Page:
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Churches in All 50 States Protest U.S. Torture

WASHINGTON – Hundreds of churches located in all 50 states and the District of Columbia will display an anti-torture banner during the month of June to voice their opposition to U.S.-sponsored torture, announced a religious group on Thursday.

The "Banners Across America" initiative, organized by the National Religious Campaign Against Torture, is taking place in conjunction with other interfaith public witnessing during Torture Awareness Month in June.

According to organizers, 298 congregations – including Jewish congregations, Buddhist temples, and Muslim mosques – have committed to displaying the large, black-and-white vinyl banners with the anti-torture messages: "Torture is Wrong" and "Torture is a Moral Issue," as of Thursday afternoon.

"We are thrilled that almost 300 congregations have made a significant and courageous witness in their community by displaying an anti-torture banner on the exterior of their building," said NRCAT executive director the Rev. Richard Killmer during a teleconference Thursday.

"In a public way these congregations are stating clearly that torture is always wrong – without any exceptions," he commented. "These powerful witnesses may hasten the day when we see the end of U.S.-sponsored torture."

The campaign's goals are to: stop the use of torture techniques by the CIA, close secret prisons, stop rendition for torture, and hold the U.S. government accountable for its torture activities. The NRCAT calls for a Select Committee of Congress to investigate all aspects of U.S.-sponsored torture post-9/11.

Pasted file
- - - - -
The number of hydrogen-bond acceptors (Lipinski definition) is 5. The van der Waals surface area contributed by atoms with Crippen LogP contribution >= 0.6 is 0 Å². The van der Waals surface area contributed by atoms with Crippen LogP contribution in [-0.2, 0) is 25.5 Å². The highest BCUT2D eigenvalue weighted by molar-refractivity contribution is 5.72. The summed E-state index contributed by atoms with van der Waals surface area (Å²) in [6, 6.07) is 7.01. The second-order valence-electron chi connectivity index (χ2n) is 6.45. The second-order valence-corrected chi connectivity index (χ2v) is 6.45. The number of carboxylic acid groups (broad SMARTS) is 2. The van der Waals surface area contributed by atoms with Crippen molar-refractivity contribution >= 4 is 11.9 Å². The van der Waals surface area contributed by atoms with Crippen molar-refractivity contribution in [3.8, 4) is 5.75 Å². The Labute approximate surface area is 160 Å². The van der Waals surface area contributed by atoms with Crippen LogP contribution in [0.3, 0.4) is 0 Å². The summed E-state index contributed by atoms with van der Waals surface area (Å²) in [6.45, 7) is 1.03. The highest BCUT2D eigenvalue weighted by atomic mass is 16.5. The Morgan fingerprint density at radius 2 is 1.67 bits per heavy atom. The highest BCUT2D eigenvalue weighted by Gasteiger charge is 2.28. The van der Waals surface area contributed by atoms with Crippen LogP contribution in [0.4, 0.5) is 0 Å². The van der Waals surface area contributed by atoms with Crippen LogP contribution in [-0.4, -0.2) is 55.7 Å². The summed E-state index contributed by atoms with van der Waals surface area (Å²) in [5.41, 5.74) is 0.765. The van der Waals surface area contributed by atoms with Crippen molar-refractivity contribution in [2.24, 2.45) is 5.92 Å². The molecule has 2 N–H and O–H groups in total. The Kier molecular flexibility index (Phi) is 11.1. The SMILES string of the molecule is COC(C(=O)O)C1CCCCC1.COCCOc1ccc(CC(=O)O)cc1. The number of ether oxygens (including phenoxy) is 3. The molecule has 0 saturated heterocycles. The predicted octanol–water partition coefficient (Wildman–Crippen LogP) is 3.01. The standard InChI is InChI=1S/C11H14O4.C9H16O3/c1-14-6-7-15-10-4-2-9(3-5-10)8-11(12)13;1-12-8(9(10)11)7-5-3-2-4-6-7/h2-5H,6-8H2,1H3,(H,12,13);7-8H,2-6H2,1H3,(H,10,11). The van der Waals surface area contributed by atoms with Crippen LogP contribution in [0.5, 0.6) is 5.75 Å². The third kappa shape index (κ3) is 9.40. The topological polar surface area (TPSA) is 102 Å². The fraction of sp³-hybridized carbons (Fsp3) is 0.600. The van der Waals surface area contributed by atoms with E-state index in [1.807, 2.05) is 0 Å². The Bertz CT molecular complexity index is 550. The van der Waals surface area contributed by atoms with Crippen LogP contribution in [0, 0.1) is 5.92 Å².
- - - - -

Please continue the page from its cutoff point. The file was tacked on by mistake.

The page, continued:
"Torture is not a political issue," said NRCAT president Linda Gustitus. "Whether you're for or against torture shouldn't depend upon whether you're for or against the President, the war or a particular party. Torture is a moral issue. It is immoral to use torture, and it is immoral to condone it – affirmatively or silently. Torture destroys the very soul of our nation and it must be stopped."

Twenty-seven Jewish congregations have joined the banner project, Rabbi Rachel Kahn-Troster of Rabbis for Human Rights North America noted as he highlighted the historical significance of the Jewish community opposing torture.

"As a community who has historically been a victim of torture and oppression, we are compelled by our values to identify with the plight of the stranger and work to ensure k'vod habriot, the dignity of every human being," said Kahn-Troster.

"Torture denies that every person is created b'tzelem elohim, in the image of God. The synagogues hanging the banner are sending a message to our government that Jews regard torture as an affront to their Jewish values."

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